The spring and summer before I moved to St. Louis--end of my sophomore cusp of my junior high school days, the beginnings of licenses, the end of hanging around with nothing to do but watch Degrassi--I was always with the gruesome twosome Liss and Knoze. The three of us were a weird crew, but there were were.
It didn't even matter who was speaking the words at some point. I was going to summer camp in a month. None of us were quite old enough to have jobs. "Hey, let's hang out." "What should we do?" "I don't know." "I don't know." "I don't know." "Let's just go--"
When someone did have a semblance of desire, it was exciting. On this one summer day in 2004, Lissa really wanted to see Mean Girls. I had my license but couldn't drive more than one passenger until I was 16.5. I asked my mom to take us. She said yes because she wasn't working at the time and generally up for drop-offs. My mom never made me feel bad for driving me places, which I always really appreciated. I got ready. But suddenly Alice Sr. was pale, half-opened eyes.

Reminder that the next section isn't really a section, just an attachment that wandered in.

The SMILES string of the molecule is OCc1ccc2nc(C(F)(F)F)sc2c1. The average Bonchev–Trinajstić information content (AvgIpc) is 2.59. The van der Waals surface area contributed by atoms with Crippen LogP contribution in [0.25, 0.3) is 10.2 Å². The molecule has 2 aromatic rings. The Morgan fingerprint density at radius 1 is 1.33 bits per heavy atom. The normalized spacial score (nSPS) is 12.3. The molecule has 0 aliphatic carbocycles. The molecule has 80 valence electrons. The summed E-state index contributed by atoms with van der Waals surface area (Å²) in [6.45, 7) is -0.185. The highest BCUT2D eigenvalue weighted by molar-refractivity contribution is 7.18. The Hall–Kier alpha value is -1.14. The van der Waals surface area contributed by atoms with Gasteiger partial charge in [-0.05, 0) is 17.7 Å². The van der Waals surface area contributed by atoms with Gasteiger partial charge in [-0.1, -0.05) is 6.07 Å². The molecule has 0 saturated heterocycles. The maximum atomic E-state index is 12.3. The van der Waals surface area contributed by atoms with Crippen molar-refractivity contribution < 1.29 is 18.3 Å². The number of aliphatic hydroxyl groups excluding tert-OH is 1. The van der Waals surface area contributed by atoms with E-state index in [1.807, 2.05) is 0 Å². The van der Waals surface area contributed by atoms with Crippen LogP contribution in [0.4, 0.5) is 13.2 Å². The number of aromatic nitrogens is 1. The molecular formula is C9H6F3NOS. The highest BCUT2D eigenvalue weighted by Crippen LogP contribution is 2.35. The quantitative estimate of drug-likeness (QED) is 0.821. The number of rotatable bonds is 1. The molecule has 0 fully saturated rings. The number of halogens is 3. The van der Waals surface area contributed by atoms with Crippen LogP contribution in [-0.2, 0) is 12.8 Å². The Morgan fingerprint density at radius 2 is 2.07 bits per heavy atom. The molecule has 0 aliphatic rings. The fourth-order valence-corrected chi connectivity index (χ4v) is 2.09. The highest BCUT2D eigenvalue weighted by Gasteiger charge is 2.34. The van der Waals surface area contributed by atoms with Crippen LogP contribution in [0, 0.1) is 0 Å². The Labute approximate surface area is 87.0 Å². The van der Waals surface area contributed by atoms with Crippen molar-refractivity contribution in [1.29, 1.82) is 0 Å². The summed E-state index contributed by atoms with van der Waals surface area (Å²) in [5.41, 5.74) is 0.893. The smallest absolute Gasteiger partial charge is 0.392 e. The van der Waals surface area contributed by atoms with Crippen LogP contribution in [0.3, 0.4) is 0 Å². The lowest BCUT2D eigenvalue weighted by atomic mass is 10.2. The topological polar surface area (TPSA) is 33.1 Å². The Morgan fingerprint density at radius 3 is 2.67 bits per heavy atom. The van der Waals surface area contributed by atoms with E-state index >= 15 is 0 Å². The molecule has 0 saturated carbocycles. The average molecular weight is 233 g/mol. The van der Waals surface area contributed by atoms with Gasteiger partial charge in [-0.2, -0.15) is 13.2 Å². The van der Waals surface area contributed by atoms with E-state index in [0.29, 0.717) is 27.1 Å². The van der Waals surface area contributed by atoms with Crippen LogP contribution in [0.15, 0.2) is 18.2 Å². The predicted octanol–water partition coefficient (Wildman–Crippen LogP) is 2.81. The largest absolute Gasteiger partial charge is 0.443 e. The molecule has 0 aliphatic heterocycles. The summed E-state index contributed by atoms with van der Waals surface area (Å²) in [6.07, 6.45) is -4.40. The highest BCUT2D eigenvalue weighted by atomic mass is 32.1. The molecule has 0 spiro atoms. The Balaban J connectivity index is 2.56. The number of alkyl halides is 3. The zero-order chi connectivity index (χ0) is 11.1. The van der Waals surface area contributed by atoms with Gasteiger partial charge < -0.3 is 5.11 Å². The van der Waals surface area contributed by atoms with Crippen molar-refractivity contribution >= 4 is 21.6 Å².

"I'm just not feeling that well." She said. I made the calls. No on Lissa's mom. No for Knoze. We could walk. It was far. I told my mom we'd go another day. She said, "No, it's really okay." I hadn't heard much about the movie besides the Parent Trap chick was in it, so I truly didn't care. But the lady grabbed her keys and walked carefully to her car. She drove at quarter-speed as to not throw up. The theatre was about ten minutes away. She stayed quiet and we respectfully said thank you. I worried a little, but there was kind of a goldenness to the whole thing. She said she's be fine to pick us up, and I knew she would be.
Mean Girls was an important movie for me to see. I would have seen it another time, I'm sure, but maybe not in theaters, maybe not before my move, maybe not before I needed to hear Cady explain the uselessness of judging a mathlete with a unibrow. Thanks to my mom.